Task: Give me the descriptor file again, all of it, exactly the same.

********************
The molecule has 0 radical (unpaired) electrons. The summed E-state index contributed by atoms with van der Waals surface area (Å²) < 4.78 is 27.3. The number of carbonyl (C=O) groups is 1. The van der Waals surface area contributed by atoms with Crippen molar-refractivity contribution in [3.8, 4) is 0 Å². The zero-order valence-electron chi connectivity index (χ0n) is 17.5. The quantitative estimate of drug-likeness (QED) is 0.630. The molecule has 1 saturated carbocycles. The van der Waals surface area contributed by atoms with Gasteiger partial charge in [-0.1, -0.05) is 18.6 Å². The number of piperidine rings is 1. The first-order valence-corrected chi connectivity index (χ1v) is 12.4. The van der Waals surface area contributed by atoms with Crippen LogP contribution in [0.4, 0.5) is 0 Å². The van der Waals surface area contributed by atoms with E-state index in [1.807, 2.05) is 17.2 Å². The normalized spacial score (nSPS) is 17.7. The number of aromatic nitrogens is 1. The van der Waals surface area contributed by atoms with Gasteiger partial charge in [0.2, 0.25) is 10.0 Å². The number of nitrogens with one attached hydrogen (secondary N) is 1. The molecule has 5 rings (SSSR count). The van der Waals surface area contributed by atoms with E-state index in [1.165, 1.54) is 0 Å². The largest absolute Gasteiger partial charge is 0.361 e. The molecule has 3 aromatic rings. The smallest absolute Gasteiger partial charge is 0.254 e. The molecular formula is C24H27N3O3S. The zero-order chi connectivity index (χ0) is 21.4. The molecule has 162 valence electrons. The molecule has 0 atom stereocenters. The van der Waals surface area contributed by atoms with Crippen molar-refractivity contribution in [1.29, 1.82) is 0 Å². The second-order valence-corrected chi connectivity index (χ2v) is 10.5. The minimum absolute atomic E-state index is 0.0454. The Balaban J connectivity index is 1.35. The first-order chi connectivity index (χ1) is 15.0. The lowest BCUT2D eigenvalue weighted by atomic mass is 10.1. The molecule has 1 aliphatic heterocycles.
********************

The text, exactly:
The molecule has 0 radical (unpaired) electrons. The summed E-state index contributed by atoms with van der Waals surface area (Å²) < 4.78 is 27.3. The number of carbonyl (C=O) groups is 1. The van der Waals surface area contributed by atoms with Crippen molar-refractivity contribution in [3.8, 4) is 0 Å². The zero-order valence-electron chi connectivity index (χ0n) is 17.5. The quantitative estimate of drug-likeness (QED) is 0.630. The molecule has 1 saturated carbocycles. The van der Waals surface area contributed by atoms with Gasteiger partial charge in [-0.1, -0.05) is 18.6 Å². The number of piperidine rings is 1. The first-order valence-corrected chi connectivity index (χ1v) is 12.4. The van der Waals surface area contributed by atoms with Crippen LogP contribution in [0.4, 0.5) is 0 Å². The van der Waals surface area contributed by atoms with E-state index in [1.807, 2.05) is 17.2 Å². The normalized spacial score (nSPS) is 17.7. The number of aromatic nitrogens is 1. The van der Waals surface area contributed by atoms with Gasteiger partial charge in [0.2, 0.25) is 10.0 Å². The number of nitrogens with one attached hydrogen (secondary N) is 1. The molecule has 5 rings (SSSR count). The van der Waals surface area contributed by atoms with E-state index in [1.165, 1.54) is 0 Å². The largest absolute Gasteiger partial charge is 0.361 e. The molecule has 3 aromatic rings. The smallest absolute Gasteiger partial charge is 0.254 e. The molecular formula is C24H27N3O3S. The zero-order chi connectivity index (χ0) is 21.4. The molecule has 162 valence electrons. The molecule has 0 atom stereocenters. The van der Waals surface area contributed by atoms with Crippen molar-refractivity contribution in [1.29, 1.82) is 0 Å². The second-order valence-corrected chi connectivity index (χ2v) is 10.5. The minimum absolute atomic E-state index is 0.0454. The Balaban J connectivity index is 1.35. The first-order chi connectivity index (χ1) is 15.0. The lowest BCUT2D eigenvalue weighted by atomic mass is 10.1. The molecule has 1 aliphatic heterocycles.